Saturday, June 12, 2010

Notes on TIW 2010: CyLab's Bryan Parno on Bootstrapping Trust 101

TIW 2010: CyLab's Bryan Parno on Bootstrapping Trust 101

By Richard Power

CyLab’s Bryan Parno spoke on Bootstrapping Trust 101, from a paper written with Adrian Perrig and Jon McCune.

In our increasingly mobile and global computing environment, Parno explained, bootstrapping trust is both necessary and difficult; Parno also identified three challenges in endeavoring to bootstrap trust: hardware assurance, ephemeral software and user interaction.

“Hardware is durable, but can we do better?” “We care about the software currently in control.

Many properties matter. But which property matters most?”

Human factors include: “How can the user trust the device? How should attestation be communicated to the user? What does a user do with failed attestation?”

To illustrate some of the issues involved in bootstrapping trust, Parno suggested a “simple thought experiment.”

“Let’s imagine that tomorrow, one of you develops the perfect algorithm for determining control flow. So any program, you could output yes or no whether or not this program reflects its control flow, or ever deviates from what you intended it to do. And the question is, ‘Is that enough to bootstrap trust?’ Can we use that magic program to decide if we want to trust a particular computer? I would argue that the answer is “No,” because all that does is takes the entire space of programs divides them into a smaller subset, and this smaller subset is of those programs who respect the control flow. And so all we learn from the algorithm is that the program we are about to give our information to falls somewhere within the subset. The problem is that there are good programs that respect the control flow, and there are some good programs that don’t respect the control flow (i.e., that are badly designed). There are also malicious programs that are badly designed, and but there are also some that are well designed. I have downloaded some malware examples that compile better than some open source products that are available. Just the fact that it is designed well does not tell us what it is intended to do …

So what you actually care about is the identity of the particular piece of code that you are running, not one of these higher level properties, like type safety or control flow. Those properties are nice, but what you really care about is which particular program you are running.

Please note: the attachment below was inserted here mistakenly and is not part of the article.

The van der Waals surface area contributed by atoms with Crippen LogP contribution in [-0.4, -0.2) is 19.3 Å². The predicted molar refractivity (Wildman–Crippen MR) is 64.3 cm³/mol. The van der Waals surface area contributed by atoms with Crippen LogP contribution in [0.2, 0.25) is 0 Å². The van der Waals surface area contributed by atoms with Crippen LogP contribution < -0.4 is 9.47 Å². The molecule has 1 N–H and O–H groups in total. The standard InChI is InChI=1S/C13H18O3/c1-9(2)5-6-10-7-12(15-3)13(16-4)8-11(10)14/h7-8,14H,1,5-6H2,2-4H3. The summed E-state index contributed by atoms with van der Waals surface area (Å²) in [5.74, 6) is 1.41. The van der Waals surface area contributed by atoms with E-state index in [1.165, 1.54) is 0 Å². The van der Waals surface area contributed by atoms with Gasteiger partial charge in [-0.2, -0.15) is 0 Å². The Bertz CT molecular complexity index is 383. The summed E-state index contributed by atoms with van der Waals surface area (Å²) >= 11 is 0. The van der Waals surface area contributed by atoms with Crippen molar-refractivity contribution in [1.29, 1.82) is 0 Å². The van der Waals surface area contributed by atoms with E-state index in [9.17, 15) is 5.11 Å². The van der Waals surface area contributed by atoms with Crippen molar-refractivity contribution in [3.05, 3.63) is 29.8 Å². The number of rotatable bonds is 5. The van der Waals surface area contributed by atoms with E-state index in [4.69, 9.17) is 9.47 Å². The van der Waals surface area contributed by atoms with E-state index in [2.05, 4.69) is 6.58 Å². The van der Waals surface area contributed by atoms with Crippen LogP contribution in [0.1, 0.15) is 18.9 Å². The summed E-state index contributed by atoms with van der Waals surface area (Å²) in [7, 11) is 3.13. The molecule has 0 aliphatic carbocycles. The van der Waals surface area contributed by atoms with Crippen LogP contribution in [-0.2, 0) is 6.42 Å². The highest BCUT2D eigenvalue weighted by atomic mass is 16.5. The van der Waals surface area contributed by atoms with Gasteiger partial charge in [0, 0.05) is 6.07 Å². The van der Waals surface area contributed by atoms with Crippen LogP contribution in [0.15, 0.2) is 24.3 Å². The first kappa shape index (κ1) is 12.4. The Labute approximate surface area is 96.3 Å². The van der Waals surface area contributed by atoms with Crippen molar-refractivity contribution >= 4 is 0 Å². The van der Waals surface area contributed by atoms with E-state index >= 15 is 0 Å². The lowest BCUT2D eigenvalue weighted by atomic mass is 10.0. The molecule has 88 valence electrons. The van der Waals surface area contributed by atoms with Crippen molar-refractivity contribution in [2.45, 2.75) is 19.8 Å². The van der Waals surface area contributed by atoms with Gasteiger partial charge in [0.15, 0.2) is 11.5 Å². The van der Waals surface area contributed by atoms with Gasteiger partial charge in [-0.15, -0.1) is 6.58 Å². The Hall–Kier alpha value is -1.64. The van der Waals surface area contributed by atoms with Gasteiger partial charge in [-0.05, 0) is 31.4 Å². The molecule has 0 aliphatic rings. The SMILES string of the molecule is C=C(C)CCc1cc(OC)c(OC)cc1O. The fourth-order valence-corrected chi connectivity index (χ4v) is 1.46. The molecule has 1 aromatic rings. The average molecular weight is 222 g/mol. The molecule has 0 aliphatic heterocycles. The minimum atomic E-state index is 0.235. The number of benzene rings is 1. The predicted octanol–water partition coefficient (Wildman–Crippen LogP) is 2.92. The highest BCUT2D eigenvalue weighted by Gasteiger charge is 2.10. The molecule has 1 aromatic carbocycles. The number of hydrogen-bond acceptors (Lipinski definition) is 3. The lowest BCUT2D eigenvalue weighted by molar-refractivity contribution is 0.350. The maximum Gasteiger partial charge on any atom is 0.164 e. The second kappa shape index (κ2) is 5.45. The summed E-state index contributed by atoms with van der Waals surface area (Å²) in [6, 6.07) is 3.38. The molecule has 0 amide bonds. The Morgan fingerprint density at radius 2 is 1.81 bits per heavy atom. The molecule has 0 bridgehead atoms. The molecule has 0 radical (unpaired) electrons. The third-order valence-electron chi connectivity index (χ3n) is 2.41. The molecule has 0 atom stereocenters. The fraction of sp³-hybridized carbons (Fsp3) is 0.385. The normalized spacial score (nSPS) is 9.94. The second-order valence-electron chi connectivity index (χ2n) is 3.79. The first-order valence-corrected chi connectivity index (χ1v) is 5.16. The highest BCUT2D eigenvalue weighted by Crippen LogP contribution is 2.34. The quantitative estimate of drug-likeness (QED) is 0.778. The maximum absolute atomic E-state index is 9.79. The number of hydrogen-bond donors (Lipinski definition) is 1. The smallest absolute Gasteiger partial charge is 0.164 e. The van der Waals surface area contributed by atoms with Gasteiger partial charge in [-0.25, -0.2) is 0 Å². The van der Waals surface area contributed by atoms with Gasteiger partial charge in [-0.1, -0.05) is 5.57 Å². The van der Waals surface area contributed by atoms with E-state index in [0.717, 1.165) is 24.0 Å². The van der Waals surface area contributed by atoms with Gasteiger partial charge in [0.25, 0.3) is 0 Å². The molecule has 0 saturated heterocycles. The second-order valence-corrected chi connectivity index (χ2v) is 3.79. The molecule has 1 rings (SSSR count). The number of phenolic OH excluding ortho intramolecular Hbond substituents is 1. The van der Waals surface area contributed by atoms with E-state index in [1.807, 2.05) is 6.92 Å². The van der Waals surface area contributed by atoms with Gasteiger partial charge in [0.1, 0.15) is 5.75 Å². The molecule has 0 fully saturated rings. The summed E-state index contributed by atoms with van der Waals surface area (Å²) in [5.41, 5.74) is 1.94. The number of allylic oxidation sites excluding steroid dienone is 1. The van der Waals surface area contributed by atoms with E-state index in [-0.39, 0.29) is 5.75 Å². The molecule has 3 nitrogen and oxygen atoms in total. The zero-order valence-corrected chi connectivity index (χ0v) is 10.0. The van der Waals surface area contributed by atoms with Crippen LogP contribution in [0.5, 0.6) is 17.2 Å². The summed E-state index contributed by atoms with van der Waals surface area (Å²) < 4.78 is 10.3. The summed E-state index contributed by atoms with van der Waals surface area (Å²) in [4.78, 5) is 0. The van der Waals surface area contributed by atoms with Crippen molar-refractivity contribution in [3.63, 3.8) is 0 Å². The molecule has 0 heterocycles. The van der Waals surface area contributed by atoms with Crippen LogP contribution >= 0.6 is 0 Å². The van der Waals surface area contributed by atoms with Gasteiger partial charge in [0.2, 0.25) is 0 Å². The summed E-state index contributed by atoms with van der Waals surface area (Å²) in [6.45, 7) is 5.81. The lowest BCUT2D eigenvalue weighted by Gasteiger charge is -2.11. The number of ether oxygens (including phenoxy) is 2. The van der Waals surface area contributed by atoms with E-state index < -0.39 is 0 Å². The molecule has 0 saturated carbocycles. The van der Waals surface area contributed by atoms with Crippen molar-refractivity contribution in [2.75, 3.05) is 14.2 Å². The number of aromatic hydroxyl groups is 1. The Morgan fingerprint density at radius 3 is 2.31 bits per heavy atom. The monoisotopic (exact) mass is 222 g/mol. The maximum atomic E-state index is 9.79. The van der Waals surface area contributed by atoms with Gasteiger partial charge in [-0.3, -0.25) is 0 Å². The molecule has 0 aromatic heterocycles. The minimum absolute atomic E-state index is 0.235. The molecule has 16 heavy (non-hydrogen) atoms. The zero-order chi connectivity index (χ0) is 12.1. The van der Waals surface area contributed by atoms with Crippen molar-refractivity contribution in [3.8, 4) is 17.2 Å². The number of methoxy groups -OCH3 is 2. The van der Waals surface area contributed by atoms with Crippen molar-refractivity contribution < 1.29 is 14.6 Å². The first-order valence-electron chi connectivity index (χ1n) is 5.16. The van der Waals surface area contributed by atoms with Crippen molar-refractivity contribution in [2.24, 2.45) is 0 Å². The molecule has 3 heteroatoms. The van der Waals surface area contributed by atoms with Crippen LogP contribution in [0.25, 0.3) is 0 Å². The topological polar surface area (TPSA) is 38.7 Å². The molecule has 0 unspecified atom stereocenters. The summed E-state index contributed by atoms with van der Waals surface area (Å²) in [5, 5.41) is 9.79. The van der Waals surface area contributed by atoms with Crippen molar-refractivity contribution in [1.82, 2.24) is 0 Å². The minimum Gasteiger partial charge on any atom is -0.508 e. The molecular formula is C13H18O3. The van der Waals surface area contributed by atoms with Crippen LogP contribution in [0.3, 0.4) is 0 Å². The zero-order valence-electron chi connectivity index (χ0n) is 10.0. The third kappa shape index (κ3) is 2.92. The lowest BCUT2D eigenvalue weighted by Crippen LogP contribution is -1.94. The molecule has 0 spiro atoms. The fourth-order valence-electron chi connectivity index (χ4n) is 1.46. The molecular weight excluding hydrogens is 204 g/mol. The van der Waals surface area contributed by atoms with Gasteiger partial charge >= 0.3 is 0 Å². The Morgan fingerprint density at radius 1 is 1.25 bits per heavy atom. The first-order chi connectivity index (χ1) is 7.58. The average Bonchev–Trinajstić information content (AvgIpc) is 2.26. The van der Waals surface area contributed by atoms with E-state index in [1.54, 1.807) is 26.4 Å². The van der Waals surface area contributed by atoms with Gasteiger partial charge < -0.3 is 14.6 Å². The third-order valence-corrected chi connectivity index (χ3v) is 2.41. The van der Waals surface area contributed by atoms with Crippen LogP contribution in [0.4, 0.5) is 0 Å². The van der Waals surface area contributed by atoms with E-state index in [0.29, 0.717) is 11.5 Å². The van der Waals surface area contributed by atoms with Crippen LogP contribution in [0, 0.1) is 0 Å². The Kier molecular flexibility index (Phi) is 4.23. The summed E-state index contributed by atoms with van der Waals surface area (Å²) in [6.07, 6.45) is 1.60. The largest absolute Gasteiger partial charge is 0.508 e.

What do we mean by ‘code identity’? Some high level attempt to capture this particular program, and differentiate it from all other possible programs. State of the art trust combines a number of factors: the binary you are actually going to run, maybe libraries that it loads … and then we also care about any configuration files or inputs it was given when it first started, because that two can influence its behavior … all this information is condensed down into a hash, so you take something like SHA-1 and run it over all of this information, and you end up with one nice value that you can use to represent this particular program.

How can we use code identity as a trust foundation? Well, given that you know what program is going to run, because you have been given its binaries and its inputs, you may be able to compute some of these additional properties. So you can run that magic algorithm and decide if control flow is respected, you can run a type checker and decide is this type safe. And so, just knowing code identity, you can infer all of these other properties, where as I argued earlier, you can’t go the other way.

What can this do for you, at a high level? Well, there have been a number of applications … from a research perspective, there have been techniques to secure the boot process of your computer, so as your computer boots up you can check the identity of piece of code and make sure that it is the correct one, so you will never use unintended code, there is also work concerning trusted third parties; a lot of protocols require the trust of third parties so that two individuals can exchange secrets and other information, and with the ability to know what code is running, you can have sort of a stronger notion of trust, rather than trusting, let’s say Verisign or Microsoft, you check the code and say, ‘OK, this is the code they are supposed to be running, we can trust them to perform whatever task …”

Parno went on to explore how to establish code identity, how to use it as a basis for secure booting, how to record code identity, and how to attest and interpret. He also examined load-time versus run-time properties, and other issues.
In conclusion, Parno asserted that code identity is critical to bootstrapping trust, that there are assorted roots of trust available, and that many open questions remain.